So I decided to train. I had two weeks. That first week I woke up every day between 5:30 and 6:00 and rode. In seven days I put in 170 miles. That was pretty good, I thought. The most I did at once was 35. That was probably not good, I thought. What is good, I ask you? The next week I biked twice for fear of over doing it.
June 26, the logistics began. I drove to Cumberland Knob (our destination) with John "I'll take World History for 500, Alex" Clevenger. We dropped off my car. Drove back. Got Rob. Our friend Allison "My second home is a tent" Davis (who was going that way (to a lakehouse) anyway) took us to Asheville. (See before picture above) We stayed with Russell "Not related to the famous outdoorsman" and Priscilla "Used to be Nutt" Muir friday night. P-Nutt escorted us to the parkway. We unloaded (Ned, literally, in the woods). Said our good-byes. And Rob and I were off.

Uphill we went. This photo was taken at Craggy Gardens. We entered the cloud about 5,000 ft. We are about 5,600 ft at the taking of this picture. I am smiling. Two minutes later, we are careening down the mountain in less than 20 ft visibility on wet pavement. My hands were throbbing from squeezing the brakes so hard. I was not smiling.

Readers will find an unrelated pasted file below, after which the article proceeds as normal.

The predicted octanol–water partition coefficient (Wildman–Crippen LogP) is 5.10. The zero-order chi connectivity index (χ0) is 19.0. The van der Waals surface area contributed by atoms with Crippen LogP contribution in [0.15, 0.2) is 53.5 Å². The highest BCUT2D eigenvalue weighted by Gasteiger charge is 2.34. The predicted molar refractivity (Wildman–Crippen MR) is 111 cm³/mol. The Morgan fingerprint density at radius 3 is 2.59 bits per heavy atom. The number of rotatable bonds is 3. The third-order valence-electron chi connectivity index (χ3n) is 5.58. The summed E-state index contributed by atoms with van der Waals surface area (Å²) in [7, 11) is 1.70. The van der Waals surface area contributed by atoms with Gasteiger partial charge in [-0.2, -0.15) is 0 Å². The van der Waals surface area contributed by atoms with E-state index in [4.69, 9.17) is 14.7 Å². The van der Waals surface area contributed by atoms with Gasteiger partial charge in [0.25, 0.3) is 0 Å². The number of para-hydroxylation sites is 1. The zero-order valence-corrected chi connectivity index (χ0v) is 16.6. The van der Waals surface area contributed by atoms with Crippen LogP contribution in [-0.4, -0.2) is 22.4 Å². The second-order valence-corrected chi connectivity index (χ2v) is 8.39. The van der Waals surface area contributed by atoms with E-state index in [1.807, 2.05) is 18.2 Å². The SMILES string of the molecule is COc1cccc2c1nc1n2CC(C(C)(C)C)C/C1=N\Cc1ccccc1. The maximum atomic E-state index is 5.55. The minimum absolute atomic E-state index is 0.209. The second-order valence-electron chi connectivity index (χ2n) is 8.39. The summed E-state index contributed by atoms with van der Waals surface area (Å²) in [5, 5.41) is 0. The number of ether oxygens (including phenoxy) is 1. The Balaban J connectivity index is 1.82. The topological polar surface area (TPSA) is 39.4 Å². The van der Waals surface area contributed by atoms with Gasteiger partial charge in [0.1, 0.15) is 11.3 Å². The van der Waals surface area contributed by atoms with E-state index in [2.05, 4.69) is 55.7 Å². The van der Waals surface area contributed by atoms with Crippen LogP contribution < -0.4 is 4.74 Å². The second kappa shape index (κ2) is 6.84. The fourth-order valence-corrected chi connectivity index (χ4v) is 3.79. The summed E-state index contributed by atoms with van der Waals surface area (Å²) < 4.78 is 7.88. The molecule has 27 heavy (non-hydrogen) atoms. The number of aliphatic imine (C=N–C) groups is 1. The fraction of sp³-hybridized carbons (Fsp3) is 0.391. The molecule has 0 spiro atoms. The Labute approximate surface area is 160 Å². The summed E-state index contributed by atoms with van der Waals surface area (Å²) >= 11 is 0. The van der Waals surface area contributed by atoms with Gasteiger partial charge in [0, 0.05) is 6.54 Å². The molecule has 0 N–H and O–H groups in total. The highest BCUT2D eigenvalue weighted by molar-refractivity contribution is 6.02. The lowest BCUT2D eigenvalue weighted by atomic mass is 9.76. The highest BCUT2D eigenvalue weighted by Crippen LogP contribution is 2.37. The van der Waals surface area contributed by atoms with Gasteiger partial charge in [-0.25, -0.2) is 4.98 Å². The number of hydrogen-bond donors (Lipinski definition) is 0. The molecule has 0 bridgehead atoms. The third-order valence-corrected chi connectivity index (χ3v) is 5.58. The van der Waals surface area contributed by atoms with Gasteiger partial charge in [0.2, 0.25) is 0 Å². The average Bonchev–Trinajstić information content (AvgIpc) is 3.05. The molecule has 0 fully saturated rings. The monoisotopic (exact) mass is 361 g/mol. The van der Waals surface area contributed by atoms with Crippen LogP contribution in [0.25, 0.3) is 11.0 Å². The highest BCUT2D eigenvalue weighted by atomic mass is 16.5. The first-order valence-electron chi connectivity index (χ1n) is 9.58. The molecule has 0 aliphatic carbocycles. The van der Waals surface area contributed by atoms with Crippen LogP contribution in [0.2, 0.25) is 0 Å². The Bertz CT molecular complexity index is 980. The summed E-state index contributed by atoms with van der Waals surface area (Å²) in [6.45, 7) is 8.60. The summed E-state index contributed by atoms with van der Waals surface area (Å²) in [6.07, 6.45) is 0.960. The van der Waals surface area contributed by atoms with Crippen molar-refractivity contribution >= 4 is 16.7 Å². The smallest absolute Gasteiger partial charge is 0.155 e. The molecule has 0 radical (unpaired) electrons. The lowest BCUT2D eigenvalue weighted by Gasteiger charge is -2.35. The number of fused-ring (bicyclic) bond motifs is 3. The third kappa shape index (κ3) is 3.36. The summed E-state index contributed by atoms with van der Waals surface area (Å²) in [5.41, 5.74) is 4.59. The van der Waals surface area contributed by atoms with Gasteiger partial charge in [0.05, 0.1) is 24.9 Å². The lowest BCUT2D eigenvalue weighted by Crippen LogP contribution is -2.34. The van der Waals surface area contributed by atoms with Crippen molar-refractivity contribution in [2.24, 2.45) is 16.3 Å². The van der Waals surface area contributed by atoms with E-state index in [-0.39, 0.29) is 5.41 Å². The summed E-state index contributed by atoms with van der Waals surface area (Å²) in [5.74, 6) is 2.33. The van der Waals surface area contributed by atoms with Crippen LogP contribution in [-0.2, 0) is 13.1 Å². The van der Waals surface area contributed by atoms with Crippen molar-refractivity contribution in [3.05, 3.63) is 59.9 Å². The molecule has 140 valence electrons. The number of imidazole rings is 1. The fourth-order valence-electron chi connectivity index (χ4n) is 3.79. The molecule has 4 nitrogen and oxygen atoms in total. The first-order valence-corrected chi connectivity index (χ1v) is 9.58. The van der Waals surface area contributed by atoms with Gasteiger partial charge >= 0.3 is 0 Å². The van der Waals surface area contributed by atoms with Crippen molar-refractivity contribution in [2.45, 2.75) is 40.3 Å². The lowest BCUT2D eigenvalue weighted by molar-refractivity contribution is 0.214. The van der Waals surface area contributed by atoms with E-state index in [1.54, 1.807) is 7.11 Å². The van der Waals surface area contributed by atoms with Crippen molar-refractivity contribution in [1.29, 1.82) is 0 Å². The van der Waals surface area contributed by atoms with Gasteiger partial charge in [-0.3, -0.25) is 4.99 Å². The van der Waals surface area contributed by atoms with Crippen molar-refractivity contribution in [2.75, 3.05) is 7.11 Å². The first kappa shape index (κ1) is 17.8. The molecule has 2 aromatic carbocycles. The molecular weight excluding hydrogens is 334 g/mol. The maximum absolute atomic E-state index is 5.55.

Fortunately, once we got to Mount Mitchell, the clouds parted and it was sunny skies there on out. We flew. My smile was back. Rob had us clocked at over 45 mph at one point. He could have gone faster. I could not have gone slower. (I tried; it felt safer to fly.) The downhill was short-enjoyed. Before I knew it we were slogging it up another behemoth. It was one after another after another after another all day.

The crux of day one was between mile marker 324 and 321 (mile 60 into our trip). It was three miles and 1,400 feet of elevation to Chestoa View. It slaughtered me. We took this picture at the point I made us stop to take a break.